Posted by AzBlueMeanie:
If President Obama is concerned about international reaction to the publishing of previously leaked (but not published) photos of torture, then he really ought to be concerned about the recently published report in GQ Magazine containing the cover sheets of Donald Rumsfeld's Crusade-like messaging in his Worldwide Intelligence Updates. Remember the uproar over George W. Bush referring to the war as a "Crusade"? Rumsfeld's messaging may have been the reason for it.
h/t Americablog.com for the screen shots
h/t crooksandliars.com for the screen shot
Robert Draper's in-depth report for GQ AND HE SHALL BE JUDGED: GQ Features is worth the long read (excerpt):
On the morning of Thursday, April 10, 2003, Donald Rumsfeld’s Pentagon prepared a top-secret briefing for George W. Bush. This document, known as the Worldwide Intelligence Update, was a daily digest of critical military intelligence so classified that it circulated among only a handful of Pentagon leaders and the president; Rumsfeld himself often delivered it, by hand, to the White House. The briefing’s cover sheet generally featured triumphant, color images from the previous days’ war efforts: On this particular morning, it showed the statue of Saddam Hussein being pulled down in Firdos Square, a grateful Iraqi child kissing an American soldier, and jubilant crowds thronging the streets of newly liberated Baghdad. And above these images, and just below the headline secretary of defense, was a quote that may have raised some eyebrows. It came from the Bible, from the book of Psalms: “Behold, the eye of the Lord is on those who fear Him…To deliver their soul from death.”
This mixing of Crusades-like messaging with war imagery, which until now has not been revealed, had become routine. On March 31, a U.S. tank roared through the desert beneath a quote from Ephesians: “Therefore put on the full armor of God, so that when the day of evil comes, you may be able to stand your ground, and after you have done everything, to stand.” On April 7, Saddam Hussein struck a dictatorial pose, under this passage from the First Epistle of Peter: “It is God’s will that by doing good you should silence the ignorant talk of foolish men.” (To see these and more Bush-administration intelligence cover sheets, visit GQ.com’s exclusive slideshow).
These cover sheets were the brainchild of Major General Glen Shaffer, a director for intelligence serving both the Joint Chiefs of Staff and the secretary of defense. In the days before the Iraq war, Shaffer’s staff had created humorous covers in an attempt to alleviate the stress of preparing for battle. Then, as the body counting began, Shaffer, a Christian, deemed the biblical passages more suitable. Several others in the Pentagon disagreed. At least one Muslim analyst in the building had been greatly offended; others privately worried that if these covers were leaked during a war conducted in an Islamic nation, the fallout—as one Pentagon staffer would later say—“would be as bad as Abu Ghraib.”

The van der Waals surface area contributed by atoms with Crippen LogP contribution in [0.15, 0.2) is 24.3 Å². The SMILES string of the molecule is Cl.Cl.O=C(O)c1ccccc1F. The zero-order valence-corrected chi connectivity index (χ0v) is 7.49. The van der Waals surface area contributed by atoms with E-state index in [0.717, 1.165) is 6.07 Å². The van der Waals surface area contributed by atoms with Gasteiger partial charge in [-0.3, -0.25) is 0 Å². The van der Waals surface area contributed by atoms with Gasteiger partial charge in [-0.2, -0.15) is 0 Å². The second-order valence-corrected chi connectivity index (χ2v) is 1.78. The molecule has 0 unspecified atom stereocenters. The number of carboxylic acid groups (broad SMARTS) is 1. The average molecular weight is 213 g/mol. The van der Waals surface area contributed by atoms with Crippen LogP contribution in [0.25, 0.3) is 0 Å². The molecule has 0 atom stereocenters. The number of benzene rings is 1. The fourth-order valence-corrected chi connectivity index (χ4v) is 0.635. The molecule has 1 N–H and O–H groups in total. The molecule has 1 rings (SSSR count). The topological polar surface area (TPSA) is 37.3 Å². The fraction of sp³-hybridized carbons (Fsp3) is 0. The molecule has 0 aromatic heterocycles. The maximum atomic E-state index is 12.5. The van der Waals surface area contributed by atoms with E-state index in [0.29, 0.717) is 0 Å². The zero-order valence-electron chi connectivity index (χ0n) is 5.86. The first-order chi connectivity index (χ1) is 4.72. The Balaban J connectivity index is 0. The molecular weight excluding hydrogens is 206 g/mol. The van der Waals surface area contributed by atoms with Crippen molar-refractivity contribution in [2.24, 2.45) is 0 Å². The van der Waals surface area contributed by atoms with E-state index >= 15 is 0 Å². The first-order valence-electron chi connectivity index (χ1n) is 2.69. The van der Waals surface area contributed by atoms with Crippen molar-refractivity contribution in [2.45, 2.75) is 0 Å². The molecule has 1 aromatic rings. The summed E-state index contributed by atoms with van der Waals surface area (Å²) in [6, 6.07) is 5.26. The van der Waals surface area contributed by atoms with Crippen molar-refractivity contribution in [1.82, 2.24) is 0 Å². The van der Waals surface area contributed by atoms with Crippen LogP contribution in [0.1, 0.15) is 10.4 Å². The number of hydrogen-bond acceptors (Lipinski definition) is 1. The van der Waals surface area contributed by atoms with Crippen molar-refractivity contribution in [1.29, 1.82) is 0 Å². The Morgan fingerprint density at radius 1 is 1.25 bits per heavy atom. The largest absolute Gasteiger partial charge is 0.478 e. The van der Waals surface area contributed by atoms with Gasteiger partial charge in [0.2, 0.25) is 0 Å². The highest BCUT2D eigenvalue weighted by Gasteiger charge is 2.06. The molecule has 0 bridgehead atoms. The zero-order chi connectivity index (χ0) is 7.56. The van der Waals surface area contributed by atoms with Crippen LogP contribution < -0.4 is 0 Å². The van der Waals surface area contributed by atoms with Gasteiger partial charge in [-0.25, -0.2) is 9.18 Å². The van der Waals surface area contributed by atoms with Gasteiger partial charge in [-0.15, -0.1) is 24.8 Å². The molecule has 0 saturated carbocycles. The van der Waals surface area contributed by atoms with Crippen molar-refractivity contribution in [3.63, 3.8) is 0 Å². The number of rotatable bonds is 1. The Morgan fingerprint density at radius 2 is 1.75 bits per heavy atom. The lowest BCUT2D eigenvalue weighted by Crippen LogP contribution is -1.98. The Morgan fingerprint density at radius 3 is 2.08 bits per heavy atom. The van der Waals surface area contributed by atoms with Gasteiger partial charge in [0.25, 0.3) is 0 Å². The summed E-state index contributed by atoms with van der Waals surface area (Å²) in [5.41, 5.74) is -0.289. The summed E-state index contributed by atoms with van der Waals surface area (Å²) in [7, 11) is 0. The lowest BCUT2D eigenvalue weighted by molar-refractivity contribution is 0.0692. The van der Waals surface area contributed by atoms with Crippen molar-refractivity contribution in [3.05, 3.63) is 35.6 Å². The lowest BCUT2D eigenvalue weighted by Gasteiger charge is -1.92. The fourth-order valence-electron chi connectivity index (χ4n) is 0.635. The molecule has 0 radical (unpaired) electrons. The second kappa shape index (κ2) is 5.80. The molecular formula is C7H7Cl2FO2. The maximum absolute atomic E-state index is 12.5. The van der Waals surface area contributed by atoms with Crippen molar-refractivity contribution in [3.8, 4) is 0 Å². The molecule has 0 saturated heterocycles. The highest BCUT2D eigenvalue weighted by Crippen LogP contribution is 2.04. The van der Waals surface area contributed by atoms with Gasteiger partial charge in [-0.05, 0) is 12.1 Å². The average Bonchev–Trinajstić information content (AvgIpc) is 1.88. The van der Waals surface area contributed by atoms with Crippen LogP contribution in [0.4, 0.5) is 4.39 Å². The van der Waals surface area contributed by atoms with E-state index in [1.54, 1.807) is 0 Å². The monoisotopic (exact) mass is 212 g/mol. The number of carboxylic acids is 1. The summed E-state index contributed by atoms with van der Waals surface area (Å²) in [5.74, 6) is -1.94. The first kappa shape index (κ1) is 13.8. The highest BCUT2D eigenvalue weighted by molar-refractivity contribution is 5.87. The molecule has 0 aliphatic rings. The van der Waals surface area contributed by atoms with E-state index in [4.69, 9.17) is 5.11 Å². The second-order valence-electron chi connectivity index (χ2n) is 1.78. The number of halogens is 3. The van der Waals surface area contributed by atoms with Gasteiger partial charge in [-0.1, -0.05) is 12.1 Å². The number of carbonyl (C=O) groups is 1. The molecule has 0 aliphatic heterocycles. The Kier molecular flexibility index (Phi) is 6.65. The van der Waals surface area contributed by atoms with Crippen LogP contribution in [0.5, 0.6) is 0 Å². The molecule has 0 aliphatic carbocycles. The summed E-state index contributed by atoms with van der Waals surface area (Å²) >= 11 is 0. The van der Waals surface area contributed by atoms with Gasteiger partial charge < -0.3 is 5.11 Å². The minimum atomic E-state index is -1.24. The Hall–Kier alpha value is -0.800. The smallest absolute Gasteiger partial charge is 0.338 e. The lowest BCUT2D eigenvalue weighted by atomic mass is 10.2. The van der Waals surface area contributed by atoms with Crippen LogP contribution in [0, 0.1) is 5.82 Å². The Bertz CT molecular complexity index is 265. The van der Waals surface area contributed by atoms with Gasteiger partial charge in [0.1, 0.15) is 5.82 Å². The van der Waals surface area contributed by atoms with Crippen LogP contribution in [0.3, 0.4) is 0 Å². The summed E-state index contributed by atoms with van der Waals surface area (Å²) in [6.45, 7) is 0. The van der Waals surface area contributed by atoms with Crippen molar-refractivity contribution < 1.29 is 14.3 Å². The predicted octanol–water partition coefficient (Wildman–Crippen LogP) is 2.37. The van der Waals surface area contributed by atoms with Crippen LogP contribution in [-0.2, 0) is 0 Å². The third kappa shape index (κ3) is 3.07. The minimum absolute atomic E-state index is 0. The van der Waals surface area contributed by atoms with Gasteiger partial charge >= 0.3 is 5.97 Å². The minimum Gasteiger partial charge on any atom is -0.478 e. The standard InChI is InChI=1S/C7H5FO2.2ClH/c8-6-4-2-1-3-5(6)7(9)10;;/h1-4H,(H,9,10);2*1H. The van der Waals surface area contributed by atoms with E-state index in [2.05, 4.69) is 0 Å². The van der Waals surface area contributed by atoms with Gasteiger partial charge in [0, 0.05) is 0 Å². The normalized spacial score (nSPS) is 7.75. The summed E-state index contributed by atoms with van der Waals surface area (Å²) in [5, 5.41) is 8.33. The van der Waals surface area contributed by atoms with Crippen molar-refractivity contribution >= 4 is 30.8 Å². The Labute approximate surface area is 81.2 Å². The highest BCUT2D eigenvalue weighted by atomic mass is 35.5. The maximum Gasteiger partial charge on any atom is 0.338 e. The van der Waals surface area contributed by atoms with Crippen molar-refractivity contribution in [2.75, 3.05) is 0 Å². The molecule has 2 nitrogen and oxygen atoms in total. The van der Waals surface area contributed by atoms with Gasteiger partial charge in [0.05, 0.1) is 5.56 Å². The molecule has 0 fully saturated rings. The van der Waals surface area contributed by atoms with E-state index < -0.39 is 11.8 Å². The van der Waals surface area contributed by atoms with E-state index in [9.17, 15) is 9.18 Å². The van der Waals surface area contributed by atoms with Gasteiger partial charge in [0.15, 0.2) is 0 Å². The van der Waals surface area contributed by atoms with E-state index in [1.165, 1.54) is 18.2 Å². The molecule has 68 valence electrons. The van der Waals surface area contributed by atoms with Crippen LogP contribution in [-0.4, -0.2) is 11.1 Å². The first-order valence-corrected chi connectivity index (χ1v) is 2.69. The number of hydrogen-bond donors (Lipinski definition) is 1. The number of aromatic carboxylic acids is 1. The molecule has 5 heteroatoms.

* * *
The Scripture-adorned cover sheets illustrate one specific complaint I heard again and again: that Rumsfeld’s tactics—such as playing a religious angle with the president—often ran counter to sound decision-making and could, occasionally, compromise the administration’s best interests. In the case of the sheets, publicly flaunting his own religious views was not at all the SecDef’s style—“Rumsfeld was old-fashioned that way,” Shaffer acknowledged when I contacted him about the briefings—but it was decidedly Bush’s style, and Rumsfeld likely saw the Scriptures as a way of making a personal connection with a president who frequently quoted the Bible. No matter that, if leaked, the images would reinforce impressions that the administration was embarking on a religious war and could escalate tensions with the Muslim world. The sheets were not Rumsfeld’s direct invention—and he could thus distance himself from them, should that prove necessary.
Still, the sheer cunning of pairing unsentimental intelligence with religious righteousness bore the signature of one man: Donald Rumsfeld. And as historians slog through the smoke and mirrors of his tenure, they may find that Rumsfeld’s most enduring legacy will be the damage he did to Bush’s.
Be sure to view the slide show of the cover sheets from the Worlwide Intelligence Updates.
UPDATE 5/19/09: Robert Draper was a guest on the Rachel Maddow Show last night and discussed his GQ Magazine article.
Transcript 'The Rachel Maddow Show' for Monday, May 18